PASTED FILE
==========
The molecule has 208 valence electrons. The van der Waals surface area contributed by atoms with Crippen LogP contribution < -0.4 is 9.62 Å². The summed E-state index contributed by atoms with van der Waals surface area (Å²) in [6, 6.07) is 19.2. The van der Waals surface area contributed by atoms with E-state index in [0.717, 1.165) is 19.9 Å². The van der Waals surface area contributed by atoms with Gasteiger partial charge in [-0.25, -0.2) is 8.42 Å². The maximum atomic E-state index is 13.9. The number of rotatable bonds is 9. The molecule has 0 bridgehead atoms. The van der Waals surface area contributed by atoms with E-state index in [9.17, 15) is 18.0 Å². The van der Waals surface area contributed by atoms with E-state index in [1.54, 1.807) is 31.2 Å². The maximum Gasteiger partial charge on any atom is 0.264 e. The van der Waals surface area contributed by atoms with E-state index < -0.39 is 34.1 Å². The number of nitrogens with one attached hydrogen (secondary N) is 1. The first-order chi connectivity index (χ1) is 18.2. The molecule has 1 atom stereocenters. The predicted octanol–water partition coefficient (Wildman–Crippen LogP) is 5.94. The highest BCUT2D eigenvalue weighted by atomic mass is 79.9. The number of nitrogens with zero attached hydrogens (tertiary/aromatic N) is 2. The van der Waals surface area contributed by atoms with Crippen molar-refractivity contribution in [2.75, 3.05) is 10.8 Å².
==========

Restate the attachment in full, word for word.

The molecule has 208 valence electrons. The van der Waals surface area contributed by atoms with Crippen LogP contribution < -0.4 is 9.62 Å². The summed E-state index contributed by atoms with van der Waals surface area (Å²) in [6, 6.07) is 19.2. The van der Waals surface area contributed by atoms with E-state index in [0.717, 1.165) is 19.9 Å². The van der Waals surface area contributed by atoms with Gasteiger partial charge in [-0.25, -0.2) is 8.42 Å². The maximum atomic E-state index is 13.9. The number of rotatable bonds is 9. The molecule has 0 bridgehead atoms. The van der Waals surface area contributed by atoms with E-state index in [9.17, 15) is 18.0 Å². The van der Waals surface area contributed by atoms with E-state index in [1.54, 1.807) is 31.2 Å². The maximum Gasteiger partial charge on any atom is 0.264 e. The van der Waals surface area contributed by atoms with E-state index < -0.39 is 34.1 Å². The number of nitrogens with one attached hydrogen (secondary N) is 1. The first-order chi connectivity index (χ1) is 18.2. The molecule has 1 atom stereocenters. The predicted octanol–water partition coefficient (Wildman–Crippen LogP) is 5.94. The highest BCUT2D eigenvalue weighted by atomic mass is 79.9. The number of nitrogens with zero attached hydrogens (tertiary/aromatic N) is 2. The van der Waals surface area contributed by atoms with Crippen molar-refractivity contribution in [2.75, 3.05) is 10.8 Å².